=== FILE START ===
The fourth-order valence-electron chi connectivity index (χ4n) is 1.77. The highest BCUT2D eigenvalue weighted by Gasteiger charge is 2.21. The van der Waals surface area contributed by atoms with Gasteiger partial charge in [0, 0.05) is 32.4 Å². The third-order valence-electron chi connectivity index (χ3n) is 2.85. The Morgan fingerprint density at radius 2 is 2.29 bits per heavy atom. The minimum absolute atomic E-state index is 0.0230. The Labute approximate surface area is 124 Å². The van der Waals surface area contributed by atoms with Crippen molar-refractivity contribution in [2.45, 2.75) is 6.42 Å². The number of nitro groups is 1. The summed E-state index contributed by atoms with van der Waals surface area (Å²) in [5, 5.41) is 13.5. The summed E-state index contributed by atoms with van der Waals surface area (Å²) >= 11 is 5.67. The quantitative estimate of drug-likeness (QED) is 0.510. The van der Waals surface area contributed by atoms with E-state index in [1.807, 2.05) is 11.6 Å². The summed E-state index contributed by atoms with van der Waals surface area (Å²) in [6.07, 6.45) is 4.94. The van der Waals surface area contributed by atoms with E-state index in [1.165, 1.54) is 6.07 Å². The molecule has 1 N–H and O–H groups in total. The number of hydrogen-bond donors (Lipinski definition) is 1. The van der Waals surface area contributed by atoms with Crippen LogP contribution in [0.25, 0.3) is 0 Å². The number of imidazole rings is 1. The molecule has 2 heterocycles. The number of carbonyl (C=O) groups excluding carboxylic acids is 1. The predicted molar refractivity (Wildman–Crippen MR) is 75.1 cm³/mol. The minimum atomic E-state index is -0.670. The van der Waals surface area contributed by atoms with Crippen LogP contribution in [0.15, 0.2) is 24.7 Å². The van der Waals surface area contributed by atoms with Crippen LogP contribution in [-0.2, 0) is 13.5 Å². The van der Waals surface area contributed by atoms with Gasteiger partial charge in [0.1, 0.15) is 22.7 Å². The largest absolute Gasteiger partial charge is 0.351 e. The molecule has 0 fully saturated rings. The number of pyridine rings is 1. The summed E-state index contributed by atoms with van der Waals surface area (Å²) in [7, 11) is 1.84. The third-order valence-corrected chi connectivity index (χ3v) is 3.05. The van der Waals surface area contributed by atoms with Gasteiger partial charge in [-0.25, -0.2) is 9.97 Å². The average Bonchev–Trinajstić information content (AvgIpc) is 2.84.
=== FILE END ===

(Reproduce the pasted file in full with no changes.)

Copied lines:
The fourth-order valence-electron chi connectivity index (χ4n) is 1.77. The highest BCUT2D eigenvalue weighted by Gasteiger charge is 2.21. The van der Waals surface area contributed by atoms with Gasteiger partial charge in [0, 0.05) is 32.4 Å². The third-order valence-electron chi connectivity index (χ3n) is 2.85. The Morgan fingerprint density at radius 2 is 2.29 bits per heavy atom. The minimum absolute atomic E-state index is 0.0230. The Labute approximate surface area is 124 Å². The van der Waals surface area contributed by atoms with Crippen molar-refractivity contribution in [2.45, 2.75) is 6.42 Å². The number of nitro groups is 1. The summed E-state index contributed by atoms with van der Waals surface area (Å²) in [5, 5.41) is 13.5. The summed E-state index contributed by atoms with van der Waals surface area (Å²) >= 11 is 5.67. The quantitative estimate of drug-likeness (QED) is 0.510. The van der Waals surface area contributed by atoms with E-state index in [1.807, 2.05) is 11.6 Å². The summed E-state index contributed by atoms with van der Waals surface area (Å²) in [6.07, 6.45) is 4.94. The van der Waals surface area contributed by atoms with E-state index in [1.165, 1.54) is 6.07 Å². The molecule has 1 N–H and O–H groups in total. The number of hydrogen-bond donors (Lipinski definition) is 1. The van der Waals surface area contributed by atoms with Crippen LogP contribution in [0.25, 0.3) is 0 Å². The number of imidazole rings is 1. The molecule has 2 heterocycles. The number of carbonyl (C=O) groups excluding carboxylic acids is 1. The predicted molar refractivity (Wildman–Crippen MR) is 75.1 cm³/mol. The minimum atomic E-state index is -0.670. The van der Waals surface area contributed by atoms with Crippen LogP contribution in [0.15, 0.2) is 24.7 Å². The van der Waals surface area contributed by atoms with Crippen LogP contribution in [-0.2, 0) is 13.5 Å². The van der Waals surface area contributed by atoms with Gasteiger partial charge in [0.1, 0.15) is 22.7 Å². The largest absolute Gasteiger partial charge is 0.351 e. The molecule has 0 fully saturated rings. The number of pyridine rings is 1. The summed E-state index contributed by atoms with van der Waals surface area (Å²) in [7, 11) is 1.84. The third-order valence-corrected chi connectivity index (χ3v) is 3.05. The van der Waals surface area contributed by atoms with Gasteiger partial charge in [-0.25, -0.2) is 9.97 Å². The average Bonchev–Trinajstić information content (AvgIpc) is 2.84.